Some of the critics did, apparently, see the implications of what they were saying and they realised that, unless they were to attack the entire jury system, the only way to undermine the jury's verdict on this occasion was to undermine confidence in the jury members themselves. I dealt with that already in the House but I would like to clear up just one point: Deputy Dillon seemed perturbed at my suggestion that the Garda went out of their way to select jurors whose character, reputation and general standing were such that nobody could question either their impartiality or their competence. The Deputy thought that any such selective process is illegal. I am glad to assure him that it is not. Coroner's juries are not, and in the nature of things cannot be, assembled in the same way as juries in ordinary court proceedings. There is always some element of selection—for instance, the Garda obviously will not select somebody they know to be mentally retarded—and there is certainly nothing either illegal or objectionable in their taking more care than usual in this case to select men whose verdict ought to be accepted as a true verdict.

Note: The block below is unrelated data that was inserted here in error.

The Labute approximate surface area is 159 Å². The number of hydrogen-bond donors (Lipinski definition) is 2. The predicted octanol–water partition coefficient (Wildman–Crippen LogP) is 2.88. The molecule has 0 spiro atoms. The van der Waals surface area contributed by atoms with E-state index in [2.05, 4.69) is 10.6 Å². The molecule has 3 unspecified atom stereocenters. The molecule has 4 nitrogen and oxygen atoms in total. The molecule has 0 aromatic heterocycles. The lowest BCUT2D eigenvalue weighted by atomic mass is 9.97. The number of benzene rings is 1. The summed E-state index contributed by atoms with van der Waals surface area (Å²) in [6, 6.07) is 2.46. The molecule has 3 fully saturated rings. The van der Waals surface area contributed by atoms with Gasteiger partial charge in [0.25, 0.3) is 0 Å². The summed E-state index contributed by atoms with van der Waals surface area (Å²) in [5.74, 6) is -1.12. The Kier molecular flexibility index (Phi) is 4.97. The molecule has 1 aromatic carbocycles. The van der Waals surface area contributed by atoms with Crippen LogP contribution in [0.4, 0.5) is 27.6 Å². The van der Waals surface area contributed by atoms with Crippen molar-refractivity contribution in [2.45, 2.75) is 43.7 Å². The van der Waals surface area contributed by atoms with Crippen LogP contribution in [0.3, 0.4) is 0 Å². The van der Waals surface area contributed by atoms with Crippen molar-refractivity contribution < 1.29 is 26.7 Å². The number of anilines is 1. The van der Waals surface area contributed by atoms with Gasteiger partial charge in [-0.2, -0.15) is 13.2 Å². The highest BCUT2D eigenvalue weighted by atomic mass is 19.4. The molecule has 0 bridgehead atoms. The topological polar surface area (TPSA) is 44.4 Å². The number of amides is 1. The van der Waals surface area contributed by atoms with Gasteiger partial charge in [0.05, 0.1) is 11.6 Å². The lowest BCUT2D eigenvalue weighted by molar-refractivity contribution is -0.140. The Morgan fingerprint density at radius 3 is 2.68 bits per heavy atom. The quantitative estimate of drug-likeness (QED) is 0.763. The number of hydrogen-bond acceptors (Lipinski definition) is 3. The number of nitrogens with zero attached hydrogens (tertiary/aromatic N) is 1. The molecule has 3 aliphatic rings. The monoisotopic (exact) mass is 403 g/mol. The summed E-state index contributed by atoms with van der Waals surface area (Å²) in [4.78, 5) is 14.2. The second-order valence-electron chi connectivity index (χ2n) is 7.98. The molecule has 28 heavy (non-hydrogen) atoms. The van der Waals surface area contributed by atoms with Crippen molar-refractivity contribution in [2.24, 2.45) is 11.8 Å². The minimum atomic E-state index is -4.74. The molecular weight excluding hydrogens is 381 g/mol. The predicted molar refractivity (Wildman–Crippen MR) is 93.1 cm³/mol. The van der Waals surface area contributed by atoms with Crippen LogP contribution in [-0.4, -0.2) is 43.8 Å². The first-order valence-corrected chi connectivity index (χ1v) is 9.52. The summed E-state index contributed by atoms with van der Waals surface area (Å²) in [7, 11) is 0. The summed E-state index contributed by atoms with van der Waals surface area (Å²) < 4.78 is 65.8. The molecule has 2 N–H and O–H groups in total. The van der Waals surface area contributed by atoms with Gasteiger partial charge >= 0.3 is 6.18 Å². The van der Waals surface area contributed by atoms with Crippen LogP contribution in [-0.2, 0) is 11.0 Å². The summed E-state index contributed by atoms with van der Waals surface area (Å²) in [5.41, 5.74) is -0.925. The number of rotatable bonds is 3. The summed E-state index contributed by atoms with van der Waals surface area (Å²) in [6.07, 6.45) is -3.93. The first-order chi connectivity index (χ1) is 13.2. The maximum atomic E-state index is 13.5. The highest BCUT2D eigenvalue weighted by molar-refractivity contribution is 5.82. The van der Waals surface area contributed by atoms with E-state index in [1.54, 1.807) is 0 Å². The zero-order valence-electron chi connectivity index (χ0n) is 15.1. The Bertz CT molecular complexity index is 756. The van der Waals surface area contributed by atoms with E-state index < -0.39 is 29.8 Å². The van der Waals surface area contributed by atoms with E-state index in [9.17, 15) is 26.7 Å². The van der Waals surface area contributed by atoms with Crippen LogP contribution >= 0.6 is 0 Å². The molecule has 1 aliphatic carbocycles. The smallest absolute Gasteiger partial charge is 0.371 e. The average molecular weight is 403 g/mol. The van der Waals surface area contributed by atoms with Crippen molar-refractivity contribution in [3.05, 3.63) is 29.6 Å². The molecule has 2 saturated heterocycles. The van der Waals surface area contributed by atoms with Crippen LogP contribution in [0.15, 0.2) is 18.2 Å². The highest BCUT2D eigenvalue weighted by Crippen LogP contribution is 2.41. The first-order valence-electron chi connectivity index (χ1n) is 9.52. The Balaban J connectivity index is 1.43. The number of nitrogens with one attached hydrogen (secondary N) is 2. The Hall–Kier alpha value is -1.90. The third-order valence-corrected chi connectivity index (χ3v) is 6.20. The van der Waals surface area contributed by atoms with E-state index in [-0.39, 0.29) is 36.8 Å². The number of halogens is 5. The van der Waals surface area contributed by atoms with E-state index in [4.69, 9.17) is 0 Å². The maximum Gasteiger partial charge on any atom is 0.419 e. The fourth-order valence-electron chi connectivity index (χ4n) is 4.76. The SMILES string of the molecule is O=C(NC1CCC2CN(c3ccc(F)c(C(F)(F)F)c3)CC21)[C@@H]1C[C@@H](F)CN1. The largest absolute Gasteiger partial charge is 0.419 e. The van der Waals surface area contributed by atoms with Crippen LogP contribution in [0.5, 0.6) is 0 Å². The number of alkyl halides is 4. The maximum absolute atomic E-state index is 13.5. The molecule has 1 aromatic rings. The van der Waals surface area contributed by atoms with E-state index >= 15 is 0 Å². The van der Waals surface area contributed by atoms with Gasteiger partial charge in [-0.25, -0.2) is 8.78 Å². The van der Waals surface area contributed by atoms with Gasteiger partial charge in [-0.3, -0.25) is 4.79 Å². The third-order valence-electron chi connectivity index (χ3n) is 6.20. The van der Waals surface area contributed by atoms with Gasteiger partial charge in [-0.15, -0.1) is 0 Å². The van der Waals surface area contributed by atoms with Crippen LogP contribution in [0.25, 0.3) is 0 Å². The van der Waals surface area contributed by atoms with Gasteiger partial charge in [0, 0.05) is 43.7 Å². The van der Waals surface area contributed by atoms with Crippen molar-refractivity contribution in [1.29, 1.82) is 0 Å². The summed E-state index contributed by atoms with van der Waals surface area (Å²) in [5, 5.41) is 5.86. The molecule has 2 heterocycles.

In view of the criticisms, direct and implied, that have been directed at the jury, I should like to put on record not only my own complete acceptance of their impartiality but the Coroner's opinion of them as expressed to me in writing: he said that they were intelligent, conscientious and hard-working —above average; that he could not see how any inquiry more exhaustive could be held; and that the criticisms directed at the limitations on their powers under the Coroners Acts appeared to him to be futile as he was unable to see how, no matter how much their power was extended, they could, on the evidence, have brought in any other verdict.

What, then, has changed? Public agitation has developed. I do not accept, and I would not ask this House to accept, that it is in any way representative but what I do say is that, largely through a distortion of the facts, the agitation itself has created public unease and the stage has now been reached where a failure to hold a further inquiry is open to grave misrepresentation. It is on that basis that I come to the House and ask for approval of this motion.